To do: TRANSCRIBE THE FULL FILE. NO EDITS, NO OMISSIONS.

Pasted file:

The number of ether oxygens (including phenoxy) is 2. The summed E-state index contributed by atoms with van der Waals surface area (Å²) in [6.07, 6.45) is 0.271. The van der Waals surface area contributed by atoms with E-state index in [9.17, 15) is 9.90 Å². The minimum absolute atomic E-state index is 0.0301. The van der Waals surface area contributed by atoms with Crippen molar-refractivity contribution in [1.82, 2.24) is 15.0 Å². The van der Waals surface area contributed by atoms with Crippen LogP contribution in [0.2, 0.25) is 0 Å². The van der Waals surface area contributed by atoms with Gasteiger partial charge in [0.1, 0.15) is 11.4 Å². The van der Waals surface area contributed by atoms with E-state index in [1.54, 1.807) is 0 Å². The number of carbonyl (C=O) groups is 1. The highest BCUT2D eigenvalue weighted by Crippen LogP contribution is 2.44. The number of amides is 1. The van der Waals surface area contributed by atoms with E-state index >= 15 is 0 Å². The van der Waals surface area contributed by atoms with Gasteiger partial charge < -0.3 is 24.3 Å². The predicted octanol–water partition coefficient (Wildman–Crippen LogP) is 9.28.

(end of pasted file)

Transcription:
The number of ether oxygens (including phenoxy) is 2. The summed E-state index contributed by atoms with van der Waals surface area (Å²) in [6.07, 6.45) is 0.271. The van der Waals surface area contributed by atoms with E-state index in [9.17, 15) is 9.90 Å². The minimum absolute atomic E-state index is 0.0301. The van der Waals surface area contributed by atoms with Crippen molar-refractivity contribution in [1.82, 2.24) is 15.0 Å². The van der Waals surface area contributed by atoms with Crippen LogP contribution in [0.2, 0.25) is 0 Å². The van der Waals surface area contributed by atoms with Gasteiger partial charge in [0.1, 0.15) is 11.4 Å². The van der Waals surface area contributed by atoms with E-state index in [1.54, 1.807) is 0 Å². The number of carbonyl (C=O) groups is 1. The highest BCUT2D eigenvalue weighted by Crippen LogP contribution is 2.44. The number of amides is 1. The van der Waals surface area contributed by atoms with E-state index >= 15 is 0 Å². The van der Waals surface area contributed by atoms with Gasteiger partial charge < -0.3 is 24.3 Å². The predicted octanol–water partition coefficient (Wildman–Crippen LogP) is 9.28.